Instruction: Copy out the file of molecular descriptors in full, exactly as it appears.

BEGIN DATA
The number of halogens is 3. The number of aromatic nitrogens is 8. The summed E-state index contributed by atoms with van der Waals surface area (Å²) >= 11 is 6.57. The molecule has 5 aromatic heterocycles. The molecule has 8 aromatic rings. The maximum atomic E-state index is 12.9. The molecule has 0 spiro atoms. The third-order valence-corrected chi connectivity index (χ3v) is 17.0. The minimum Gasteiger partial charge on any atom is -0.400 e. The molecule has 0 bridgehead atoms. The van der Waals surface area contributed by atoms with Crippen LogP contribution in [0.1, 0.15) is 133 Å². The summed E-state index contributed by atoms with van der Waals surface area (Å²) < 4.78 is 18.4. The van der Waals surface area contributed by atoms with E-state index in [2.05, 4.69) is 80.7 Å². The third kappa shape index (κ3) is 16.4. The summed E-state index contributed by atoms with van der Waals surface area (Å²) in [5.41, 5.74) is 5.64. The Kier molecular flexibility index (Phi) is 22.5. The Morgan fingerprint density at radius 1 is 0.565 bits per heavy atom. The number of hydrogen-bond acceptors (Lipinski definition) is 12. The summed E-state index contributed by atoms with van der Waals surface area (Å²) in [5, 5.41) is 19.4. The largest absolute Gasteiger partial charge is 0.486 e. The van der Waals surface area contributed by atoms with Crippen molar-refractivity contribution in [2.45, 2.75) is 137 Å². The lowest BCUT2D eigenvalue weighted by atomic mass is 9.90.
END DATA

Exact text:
The number of halogens is 3. The number of aromatic nitrogens is 8. The summed E-state index contributed by atoms with van der Waals surface area (Å²) >= 11 is 6.57. The molecule has 5 aromatic heterocycles. The molecule has 8 aromatic rings. The maximum atomic E-state index is 12.9. The molecule has 0 spiro atoms. The third-order valence-corrected chi connectivity index (χ3v) is 17.0. The minimum Gasteiger partial charge on any atom is -0.400 e. The molecule has 0 bridgehead atoms. The van der Waals surface area contributed by atoms with Crippen LogP contribution in [0.1, 0.15) is 133 Å². The summed E-state index contributed by atoms with van der Waals surface area (Å²) < 4.78 is 18.4. The van der Waals surface area contributed by atoms with E-state index in [2.05, 4.69) is 80.7 Å². The third kappa shape index (κ3) is 16.4. The summed E-state index contributed by atoms with van der Waals surface area (Å²) in [5.41, 5.74) is 5.64. The Kier molecular flexibility index (Phi) is 22.5. The Morgan fingerprint density at radius 1 is 0.565 bits per heavy atom. The number of hydrogen-bond acceptors (Lipinski definition) is 12. The summed E-state index contributed by atoms with van der Waals surface area (Å²) in [5, 5.41) is 19.4. The largest absolute Gasteiger partial charge is 0.486 e. The van der Waals surface area contributed by atoms with Crippen molar-refractivity contribution in [2.45, 2.75) is 137 Å². The lowest BCUT2D eigenvalue weighted by atomic mass is 9.90.